Lifeology: How useful is storyboarding? And how integral is it to the card deck?
Pooja: Storyboarding is useful in so many ways. Often, the ideas in my mind are more complex than what I’m able to create. The only way to test real potential and possibilities with each idea is by doing, in this case making the actual sketches.
Storyboarding helps me understand what works and doesn’t. It helps me explore compositions, angles, frames and so on.
More importantly, storyboarding helps me communicate my ideas to the writer or scientist who wrote the course. My sketches can be really rough or really detailed, depending on what I’m trying to say. Sometimes, if I’m unable to fully get a sense of the idea in rough sketches, I give them more time. Overall, it saves a lot of time and helps generate more ideas and refines my thought process.
Lifeology: Let’s talk about how you get started with storyboarding – do you roughly sketch ideas and then find reference images to help you refine or vice versa?
Pooja: For storyboarding, I start to scribble away straight away. Wherever ever need arises, I open up several reference images. I don’t have a set process on how I go about this, it’s a nice mix of events that occur until I get to where I’d like for it to be. For more simpler sketches I doodle out the idea and look for references much later.
Storyboard by Pooja Gupta
Lifeology: How do you decide on a color palette? Do you use any tools to help you?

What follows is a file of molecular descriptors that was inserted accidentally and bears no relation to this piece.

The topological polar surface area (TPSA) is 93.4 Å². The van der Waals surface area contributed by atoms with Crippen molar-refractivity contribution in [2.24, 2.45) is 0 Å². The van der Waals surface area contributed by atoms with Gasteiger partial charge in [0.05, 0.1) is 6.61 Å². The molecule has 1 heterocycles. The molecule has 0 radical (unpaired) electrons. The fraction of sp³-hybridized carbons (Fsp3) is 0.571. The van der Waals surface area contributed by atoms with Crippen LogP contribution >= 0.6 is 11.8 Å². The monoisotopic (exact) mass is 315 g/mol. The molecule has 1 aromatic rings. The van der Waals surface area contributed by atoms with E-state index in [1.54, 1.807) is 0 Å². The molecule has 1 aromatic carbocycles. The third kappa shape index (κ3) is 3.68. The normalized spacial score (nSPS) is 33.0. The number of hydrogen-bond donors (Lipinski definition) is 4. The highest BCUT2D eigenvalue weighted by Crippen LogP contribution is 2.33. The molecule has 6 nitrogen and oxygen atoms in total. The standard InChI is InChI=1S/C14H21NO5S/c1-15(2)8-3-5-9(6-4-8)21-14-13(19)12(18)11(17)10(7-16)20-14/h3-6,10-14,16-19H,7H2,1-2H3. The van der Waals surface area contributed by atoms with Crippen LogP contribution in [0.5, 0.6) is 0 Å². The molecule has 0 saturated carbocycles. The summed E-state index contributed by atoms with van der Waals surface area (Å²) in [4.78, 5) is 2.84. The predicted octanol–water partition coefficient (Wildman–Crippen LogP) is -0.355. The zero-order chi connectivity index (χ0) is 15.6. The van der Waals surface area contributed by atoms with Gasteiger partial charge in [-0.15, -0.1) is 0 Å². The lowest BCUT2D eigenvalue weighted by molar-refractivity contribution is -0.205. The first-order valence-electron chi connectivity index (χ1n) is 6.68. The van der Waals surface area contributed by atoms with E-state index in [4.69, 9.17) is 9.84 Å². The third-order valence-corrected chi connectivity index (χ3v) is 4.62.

Pooja: The way I decide colour depends on the mood and vibe we’d like for the course. This is usually mentioned in the brief. From that point, I either look up images to generate my own palettes or sometimes use platforms like adobe color to play with and find the right swatches.
Lifeology: What is/are your illustration tool(s) of choice and why?
Pooja: This is a tough one. I really like all the tools in my bag. I use illustrator, photoshop, and procreate. It depends on the style of illustration and the nature of the project. I think each has its own pros and cons. Lately, I’ve been using the procreate app on my iPad a whole lot more. I find that it is simple, easy to use, and a portable system which is great to get work done if and when on the move, even locally. Procreate does save me a lot of time because of its simple interface. It is great for smaller/simpler projects in general.
Lifeology: Let’s talk about fully rendering an image. Can you pick one image from the deck and walk us through that process?
Pooja: My rendering process is pretty straightforward. I tend to use my sketch layer as a base. I then fill out shapes with solid colours, block my colours, add texture, and then bring the idea of light into the artwork and finally the details. Sometimes, I repeat this same process multiple times for different sections within an image. See an example of my process in the video below:
Lifeology: How long does the final illustration process take?
Pooja: I find myself taking anywhere between 1.5 – 4 hours for each card.
Lifeology: Any advice to future Lifeology card artists?
Pooja: I don’t have specific advice but, I’ll use this chance to say – please don’t hesitate to reach out and ask any questions that you might have. I’d be most happy to share my learnings and advice on specifics. Whether it’s about a concept or a software or anything else in between.